There is an Elevated Spring Flood Threat across portions of California.
The potential for flooding due to spring snowmelt in California Nevada River Forecast Center`s domain is elevated due to much above normal snowpack.
In California, this elevated risk is for many locations in the mountainous areas of the Sierra Nevada.
Some of the lower elevation regulated systems, like the San Joaquin River and its tributaries, will likely be under additional stress throughout the Spring due to higher than normal releases from the large reservoirs as they manage inflows from the above normal snowmelt volumes.
In many cases, above normal flow conditions are already being experienced due to flood control requirements to make space for the expected snowmelt. Flows are expected to remain above normal in the San Joaquin system well into the snowmelt season, putting continuous stress on the flood conveyance system.
Note that flooding in California could also result from heavy rainfall alone, or combined with snowmelt anytime during the Spring.
Everywhere from the northern portions of the Klamath basin in the Cascades down to the Tulare basin in the southern Sierra Nevada is experiencing above average snowpack. Percent of normal numbers tend to increase from north to south within the Sierra Nevada.
Precipitation totals for the current water year are much above normal to extreme for the entire state of California. The Northern Sierra 8-Station Index is on pace to break an all-time record assuming climatology for the rest of the water year.
Seasonal (April-July) Runoff Forecasts:
The seasonal runoff forecasts are very similar to the snowpack conditions. Much above normal to extreme runoff volumes can be expected during the April-July period throughout the Cascades and Sierra Nevada.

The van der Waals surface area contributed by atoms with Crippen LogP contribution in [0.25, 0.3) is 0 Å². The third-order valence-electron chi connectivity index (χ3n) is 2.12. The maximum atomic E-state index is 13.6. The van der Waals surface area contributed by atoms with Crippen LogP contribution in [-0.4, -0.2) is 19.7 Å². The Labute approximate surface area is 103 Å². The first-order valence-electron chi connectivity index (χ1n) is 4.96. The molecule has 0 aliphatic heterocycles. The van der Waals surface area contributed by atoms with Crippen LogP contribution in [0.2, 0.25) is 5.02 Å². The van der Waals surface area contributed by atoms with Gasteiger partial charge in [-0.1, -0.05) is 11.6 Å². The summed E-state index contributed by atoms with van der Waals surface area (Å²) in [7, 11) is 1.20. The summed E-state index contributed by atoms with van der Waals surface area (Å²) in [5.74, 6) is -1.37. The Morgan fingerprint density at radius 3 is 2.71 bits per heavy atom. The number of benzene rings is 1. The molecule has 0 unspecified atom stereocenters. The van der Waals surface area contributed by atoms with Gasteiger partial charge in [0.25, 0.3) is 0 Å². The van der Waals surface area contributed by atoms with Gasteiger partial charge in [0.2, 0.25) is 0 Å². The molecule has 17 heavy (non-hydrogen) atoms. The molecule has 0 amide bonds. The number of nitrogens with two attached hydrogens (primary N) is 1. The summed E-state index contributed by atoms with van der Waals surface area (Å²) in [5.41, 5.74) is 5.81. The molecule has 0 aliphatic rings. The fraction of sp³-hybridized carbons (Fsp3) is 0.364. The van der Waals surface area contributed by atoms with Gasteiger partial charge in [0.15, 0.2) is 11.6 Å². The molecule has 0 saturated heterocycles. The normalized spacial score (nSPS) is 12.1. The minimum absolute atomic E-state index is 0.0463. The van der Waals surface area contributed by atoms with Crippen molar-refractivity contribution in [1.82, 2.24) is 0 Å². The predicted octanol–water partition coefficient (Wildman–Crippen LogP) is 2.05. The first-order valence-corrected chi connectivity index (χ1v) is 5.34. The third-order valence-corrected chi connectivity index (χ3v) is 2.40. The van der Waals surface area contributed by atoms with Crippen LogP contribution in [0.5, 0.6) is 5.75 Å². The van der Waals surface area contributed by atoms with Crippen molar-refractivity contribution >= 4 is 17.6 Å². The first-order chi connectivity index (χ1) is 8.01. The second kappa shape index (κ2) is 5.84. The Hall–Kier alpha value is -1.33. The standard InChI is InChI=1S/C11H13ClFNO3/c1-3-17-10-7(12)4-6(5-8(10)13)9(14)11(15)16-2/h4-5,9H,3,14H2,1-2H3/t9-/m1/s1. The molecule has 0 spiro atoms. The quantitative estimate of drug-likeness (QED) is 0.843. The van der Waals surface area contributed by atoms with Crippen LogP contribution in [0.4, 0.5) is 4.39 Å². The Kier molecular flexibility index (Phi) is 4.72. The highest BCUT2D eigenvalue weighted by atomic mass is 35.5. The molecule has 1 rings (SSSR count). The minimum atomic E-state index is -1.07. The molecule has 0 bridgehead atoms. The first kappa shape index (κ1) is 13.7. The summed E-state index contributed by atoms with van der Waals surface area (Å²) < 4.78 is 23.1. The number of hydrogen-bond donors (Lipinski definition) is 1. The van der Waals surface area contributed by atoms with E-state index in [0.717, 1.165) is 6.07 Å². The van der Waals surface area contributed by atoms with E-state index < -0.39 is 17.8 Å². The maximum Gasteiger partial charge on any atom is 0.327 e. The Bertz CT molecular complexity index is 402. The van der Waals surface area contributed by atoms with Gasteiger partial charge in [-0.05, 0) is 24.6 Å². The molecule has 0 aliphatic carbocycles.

Flooding during the spring snowmelt season is definitely more probable this year due to the much above normal snowpack.
To summarize, the risk of California flooding during the snowmelt season is elevated this year for much of the Sierra Nevada. Flood conveyance systems below major reservoirs in the San Joaquin basin will be under additional stress throughout the Spring. Flooding anywhere in the state could also result from heavy rainfall, or the combination of rain and snowmelt at any time during the Spring.
Finally, the Flash Flood Watch continues for the Northern San Joaquin Valley through late Thursday night.
The Don Pedro spillway flows have ended but flood releases continue from the dam, resulting in high river levels. These elevated levels are causing flooding in the low-lying areas along the river and increasing concerns on the levees in the area.
As a precaution, the National Weather Service are encouraging local residents to be prepared to take action in the event that levee conditions were to deteriorate.
A Flash Flood Watch associated with levees means that there are conditions that could affect levee stability. If levee conditions were to deteriorate into a failure, it could lead to flash flooding and the rapid arrival of flood waters within the area protected by the levee. People in the area of the Flash Flood Watch should be prepared to quickly evacuate should a Flash Flood Warning be issued.